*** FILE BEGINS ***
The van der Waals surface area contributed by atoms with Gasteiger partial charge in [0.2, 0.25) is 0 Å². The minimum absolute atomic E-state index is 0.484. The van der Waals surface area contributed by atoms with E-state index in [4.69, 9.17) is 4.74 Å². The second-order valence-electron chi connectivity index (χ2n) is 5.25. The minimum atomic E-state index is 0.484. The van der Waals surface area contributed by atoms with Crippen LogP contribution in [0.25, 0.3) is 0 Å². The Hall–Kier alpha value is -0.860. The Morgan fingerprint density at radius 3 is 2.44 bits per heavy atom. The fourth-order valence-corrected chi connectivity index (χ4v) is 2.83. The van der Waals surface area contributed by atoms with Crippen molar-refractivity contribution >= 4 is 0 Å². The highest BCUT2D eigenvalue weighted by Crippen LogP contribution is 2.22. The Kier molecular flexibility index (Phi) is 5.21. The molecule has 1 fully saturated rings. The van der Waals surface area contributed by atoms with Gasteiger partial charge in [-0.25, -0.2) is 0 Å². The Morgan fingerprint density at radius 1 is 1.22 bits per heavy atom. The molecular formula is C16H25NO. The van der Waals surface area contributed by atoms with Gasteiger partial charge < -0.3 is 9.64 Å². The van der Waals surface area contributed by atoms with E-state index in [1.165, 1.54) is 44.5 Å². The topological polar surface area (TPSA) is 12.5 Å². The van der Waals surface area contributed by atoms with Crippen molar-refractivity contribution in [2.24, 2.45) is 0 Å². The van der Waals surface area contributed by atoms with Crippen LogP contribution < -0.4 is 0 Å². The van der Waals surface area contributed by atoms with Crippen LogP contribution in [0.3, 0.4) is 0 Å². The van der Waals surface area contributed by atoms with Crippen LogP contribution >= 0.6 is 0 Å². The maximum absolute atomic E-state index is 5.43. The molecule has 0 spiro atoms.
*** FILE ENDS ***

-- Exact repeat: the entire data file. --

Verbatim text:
The van der Waals surface area contributed by atoms with Gasteiger partial charge in [0.2, 0.25) is 0 Å². The minimum absolute atomic E-state index is 0.484. The van der Waals surface area contributed by atoms with E-state index in [4.69, 9.17) is 4.74 Å². The second-order valence-electron chi connectivity index (χ2n) is 5.25. The minimum atomic E-state index is 0.484. The van der Waals surface area contributed by atoms with Crippen LogP contribution in [0.25, 0.3) is 0 Å². The Hall–Kier alpha value is -0.860. The Morgan fingerprint density at radius 3 is 2.44 bits per heavy atom. The fourth-order valence-corrected chi connectivity index (χ4v) is 2.83. The van der Waals surface area contributed by atoms with Crippen molar-refractivity contribution >= 4 is 0 Å². The highest BCUT2D eigenvalue weighted by Crippen LogP contribution is 2.22. The Kier molecular flexibility index (Phi) is 5.21. The molecule has 1 fully saturated rings. The van der Waals surface area contributed by atoms with Gasteiger partial charge in [-0.25, -0.2) is 0 Å². The Morgan fingerprint density at radius 1 is 1.22 bits per heavy atom. The molecular formula is C16H25NO. The van der Waals surface area contributed by atoms with Gasteiger partial charge < -0.3 is 9.64 Å². The van der Waals surface area contributed by atoms with E-state index in [1.165, 1.54) is 44.5 Å². The topological polar surface area (TPSA) is 12.5 Å². The van der Waals surface area contributed by atoms with Crippen molar-refractivity contribution in [2.24, 2.45) is 0 Å². The van der Waals surface area contributed by atoms with Crippen LogP contribution < -0.4 is 0 Å². The van der Waals surface area contributed by atoms with Crippen LogP contribution in [0.3, 0.4) is 0 Å². The van der Waals surface area contributed by atoms with Crippen LogP contribution >= 0.6 is 0 Å². The maximum absolute atomic E-state index is 5.43. The molecule has 0 spiro atoms.